With a head start in 2010, it already became a tradition that in România, once a year to be organized the competition “The Days of Mechatronics Education”, which brings together teams of students from the great university centers that have Mechatronic domain in their study program.
This year, the organizer was the University Lucian Blaga from Sibiu. At the event, the most important university centers in Romania, that are providing mechatronic training, were invited. Those universities are: University of Politehnica Bucharest, Technical University of Cluj-Napoca, University of Craiova, Technical University Gheorghe Asachi of Iasi, University of Politehnica Timisoara, University Lucian Blaga of Sibiu, University Stefan cel Mare of Suceava, University of Oradea, Transilvania University of Brasov.
In the competition, the Mobile Robots section is raising a great interest among students. The teams compete in the contest with line follower robots built by students, according with a rules list. The task consists in running on two tracks, one of speed and one of obstacles. The speed track consists in following the line with maximum speed, and the obstacle one consists in the passage of areas where the lines are intersecting, interrupting for a certain distance, areas where a wall type obstacle appears. The contest shows the capability of students to design mechanical systems, to build electronics circuits and to develop and implement robotic control programs.
From the desire to be close to the students, the future engineers, Aurocon COMPEC sustained the Mobile Robots team from University of POLITEHNICA Bucharest.
Thus, at the University of POLITEHNICA Bucharest, 12 teams of students joined the internal selection contest for the Days of Mechatronics Education. Aurocon COMPEC has provided hardware support for the developing of robotic structures (electrical motors, PCB and electronic circuits, microcontrollers, cables, connectors, 3D printing filaments, etc.). Internal competition tracks have also been made by Aurocon COMPEC.
Each team designed a mechanical structure of a mobile robot on wheels, complying with the regulations which limited the dimensions to a volume of 200mm × 200mm × 200mm.
Some of the solutions consisted in 3D printed platforms, on which the motors, wheels, electronic parts and battery were placed. Other solutions started from the idea that the PCB itself can be used as the chassis, considering that the general idea was to keep the structure as compact as possible.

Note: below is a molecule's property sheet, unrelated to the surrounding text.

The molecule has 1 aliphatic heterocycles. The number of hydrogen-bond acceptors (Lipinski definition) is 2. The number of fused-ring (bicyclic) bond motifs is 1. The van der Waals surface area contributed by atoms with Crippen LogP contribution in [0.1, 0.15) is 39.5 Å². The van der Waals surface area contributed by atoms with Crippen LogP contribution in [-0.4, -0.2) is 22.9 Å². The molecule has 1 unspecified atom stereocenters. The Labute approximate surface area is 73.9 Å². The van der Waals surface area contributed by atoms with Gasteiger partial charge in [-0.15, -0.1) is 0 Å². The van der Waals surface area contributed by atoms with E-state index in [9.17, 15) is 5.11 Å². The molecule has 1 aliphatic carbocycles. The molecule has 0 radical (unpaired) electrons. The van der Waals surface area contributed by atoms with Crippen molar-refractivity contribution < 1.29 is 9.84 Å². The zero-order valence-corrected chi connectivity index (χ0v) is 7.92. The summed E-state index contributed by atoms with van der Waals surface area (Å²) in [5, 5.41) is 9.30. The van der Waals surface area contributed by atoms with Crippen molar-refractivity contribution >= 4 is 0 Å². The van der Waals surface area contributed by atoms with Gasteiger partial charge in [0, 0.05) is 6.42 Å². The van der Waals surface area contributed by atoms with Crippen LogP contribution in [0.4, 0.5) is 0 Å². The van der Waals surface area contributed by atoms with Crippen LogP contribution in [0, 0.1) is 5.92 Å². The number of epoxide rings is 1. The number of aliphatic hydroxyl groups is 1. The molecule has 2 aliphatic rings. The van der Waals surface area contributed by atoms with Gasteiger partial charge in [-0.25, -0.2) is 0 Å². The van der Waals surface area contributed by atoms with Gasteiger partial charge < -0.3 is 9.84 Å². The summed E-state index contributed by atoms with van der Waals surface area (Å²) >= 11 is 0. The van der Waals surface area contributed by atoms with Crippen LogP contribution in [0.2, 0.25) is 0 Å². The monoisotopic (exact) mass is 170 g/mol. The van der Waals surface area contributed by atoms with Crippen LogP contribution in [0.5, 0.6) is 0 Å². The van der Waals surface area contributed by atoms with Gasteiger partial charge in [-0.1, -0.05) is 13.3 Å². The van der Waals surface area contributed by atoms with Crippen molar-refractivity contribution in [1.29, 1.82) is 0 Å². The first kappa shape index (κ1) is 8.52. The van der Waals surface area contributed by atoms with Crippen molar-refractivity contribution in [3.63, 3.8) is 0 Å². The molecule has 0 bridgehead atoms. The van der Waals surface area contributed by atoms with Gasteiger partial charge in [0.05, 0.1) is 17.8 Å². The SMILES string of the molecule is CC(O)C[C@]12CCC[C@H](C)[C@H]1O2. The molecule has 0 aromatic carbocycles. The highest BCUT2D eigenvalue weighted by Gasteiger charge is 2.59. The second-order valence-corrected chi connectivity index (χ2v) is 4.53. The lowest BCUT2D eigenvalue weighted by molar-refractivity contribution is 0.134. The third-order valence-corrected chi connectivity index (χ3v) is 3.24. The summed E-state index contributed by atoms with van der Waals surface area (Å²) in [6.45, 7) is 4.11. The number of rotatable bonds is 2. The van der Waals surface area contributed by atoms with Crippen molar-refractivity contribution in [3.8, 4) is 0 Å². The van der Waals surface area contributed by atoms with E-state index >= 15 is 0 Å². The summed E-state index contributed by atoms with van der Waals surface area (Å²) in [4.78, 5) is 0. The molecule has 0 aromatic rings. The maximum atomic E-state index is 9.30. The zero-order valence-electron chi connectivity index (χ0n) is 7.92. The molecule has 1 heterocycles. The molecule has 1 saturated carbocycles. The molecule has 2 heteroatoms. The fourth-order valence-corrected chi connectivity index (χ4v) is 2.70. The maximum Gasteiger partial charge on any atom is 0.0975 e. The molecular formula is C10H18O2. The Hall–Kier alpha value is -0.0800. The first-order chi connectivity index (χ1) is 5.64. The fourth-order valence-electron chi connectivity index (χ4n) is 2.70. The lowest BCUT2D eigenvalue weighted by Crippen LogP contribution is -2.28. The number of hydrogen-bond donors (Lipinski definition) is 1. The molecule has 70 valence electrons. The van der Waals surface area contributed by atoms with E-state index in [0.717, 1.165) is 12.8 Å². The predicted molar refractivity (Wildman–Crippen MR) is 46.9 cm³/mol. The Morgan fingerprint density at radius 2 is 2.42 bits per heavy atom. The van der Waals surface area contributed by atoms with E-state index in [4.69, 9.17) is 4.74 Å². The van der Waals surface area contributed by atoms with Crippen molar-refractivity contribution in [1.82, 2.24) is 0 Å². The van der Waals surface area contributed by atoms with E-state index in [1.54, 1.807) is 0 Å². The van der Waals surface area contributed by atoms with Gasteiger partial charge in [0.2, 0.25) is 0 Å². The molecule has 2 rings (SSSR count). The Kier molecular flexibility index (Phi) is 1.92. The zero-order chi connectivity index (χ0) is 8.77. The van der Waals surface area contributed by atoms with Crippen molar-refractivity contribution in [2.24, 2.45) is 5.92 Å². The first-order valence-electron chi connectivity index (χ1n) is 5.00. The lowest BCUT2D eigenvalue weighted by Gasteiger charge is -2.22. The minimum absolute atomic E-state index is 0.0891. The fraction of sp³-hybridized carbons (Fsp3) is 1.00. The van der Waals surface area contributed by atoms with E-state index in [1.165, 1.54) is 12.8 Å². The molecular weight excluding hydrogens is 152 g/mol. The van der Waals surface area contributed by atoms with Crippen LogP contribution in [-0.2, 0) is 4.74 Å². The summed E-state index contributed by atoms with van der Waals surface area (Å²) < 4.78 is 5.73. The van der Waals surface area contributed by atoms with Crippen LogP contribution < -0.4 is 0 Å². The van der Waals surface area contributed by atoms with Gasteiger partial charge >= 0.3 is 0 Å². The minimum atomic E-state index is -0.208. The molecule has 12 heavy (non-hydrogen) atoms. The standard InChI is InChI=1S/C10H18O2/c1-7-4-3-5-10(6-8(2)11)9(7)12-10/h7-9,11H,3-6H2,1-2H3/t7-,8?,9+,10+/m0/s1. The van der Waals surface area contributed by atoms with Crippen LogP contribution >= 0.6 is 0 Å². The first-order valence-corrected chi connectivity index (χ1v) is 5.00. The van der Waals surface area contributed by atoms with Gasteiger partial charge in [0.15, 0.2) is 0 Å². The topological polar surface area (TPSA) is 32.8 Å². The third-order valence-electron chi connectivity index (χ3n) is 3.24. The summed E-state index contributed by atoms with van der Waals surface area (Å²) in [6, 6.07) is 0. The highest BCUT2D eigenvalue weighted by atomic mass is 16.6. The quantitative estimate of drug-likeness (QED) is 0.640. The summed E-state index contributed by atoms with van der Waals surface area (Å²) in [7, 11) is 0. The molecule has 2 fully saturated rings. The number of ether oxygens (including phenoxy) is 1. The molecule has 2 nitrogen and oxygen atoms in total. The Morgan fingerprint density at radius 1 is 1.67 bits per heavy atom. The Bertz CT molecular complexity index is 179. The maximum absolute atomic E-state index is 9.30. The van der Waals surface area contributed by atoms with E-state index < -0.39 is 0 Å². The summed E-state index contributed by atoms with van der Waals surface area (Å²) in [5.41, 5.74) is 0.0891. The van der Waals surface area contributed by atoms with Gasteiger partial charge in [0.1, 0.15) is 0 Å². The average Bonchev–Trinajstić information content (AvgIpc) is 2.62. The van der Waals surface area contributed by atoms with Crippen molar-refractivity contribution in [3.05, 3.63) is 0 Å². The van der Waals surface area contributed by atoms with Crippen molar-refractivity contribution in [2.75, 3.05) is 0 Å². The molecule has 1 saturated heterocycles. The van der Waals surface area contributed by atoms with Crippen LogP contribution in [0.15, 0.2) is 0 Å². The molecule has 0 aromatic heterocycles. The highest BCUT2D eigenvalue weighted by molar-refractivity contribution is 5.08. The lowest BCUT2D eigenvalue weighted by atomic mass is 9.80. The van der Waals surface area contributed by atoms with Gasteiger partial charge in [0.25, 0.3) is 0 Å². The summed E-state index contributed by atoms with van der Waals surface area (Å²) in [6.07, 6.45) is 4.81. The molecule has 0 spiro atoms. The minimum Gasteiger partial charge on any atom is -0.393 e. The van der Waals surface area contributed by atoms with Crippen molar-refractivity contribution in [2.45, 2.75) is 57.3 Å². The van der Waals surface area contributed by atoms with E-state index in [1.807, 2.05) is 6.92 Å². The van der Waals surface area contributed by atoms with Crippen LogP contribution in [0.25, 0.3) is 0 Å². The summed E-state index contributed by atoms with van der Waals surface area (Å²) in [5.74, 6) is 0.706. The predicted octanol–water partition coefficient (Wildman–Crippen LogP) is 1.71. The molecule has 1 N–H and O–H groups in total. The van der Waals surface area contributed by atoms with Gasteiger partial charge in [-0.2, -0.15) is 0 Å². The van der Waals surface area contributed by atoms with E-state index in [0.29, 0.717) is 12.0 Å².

It may seem trivial, but a major problem was the optimal distribution of the weight on the wheels, due to which the battery positioning, as a heavy component, played a very important part. In addition to that, a structure that is too light presents the risk of wheel slipping at a certain acceleration, while a heavier one required better motors. The chosen motors were attached to the designed chassis. As for the wheels, some teams purchased some from the market, while others designed them for optimal dimension and maximum adherence. As a result, the solutions were different, all complying to the regulations.
Afterwards, the teams chose the microcontroller platform, mainly revolving around the Arduino area. Their choices were based on the number of necessary I/O for the motors, sensors etc. The regulations stated that the drivers for the motors’ command must be designed by the students, using embedded circuits, as the solutions already available on the market would not be accepted. For the circuit board, there were two options: a PCB (Printed Circuit Board) or a Perfboard on which you can place the components. The L298 circuit, which is often used in motors’ command, turned out to be very successful in this type of project.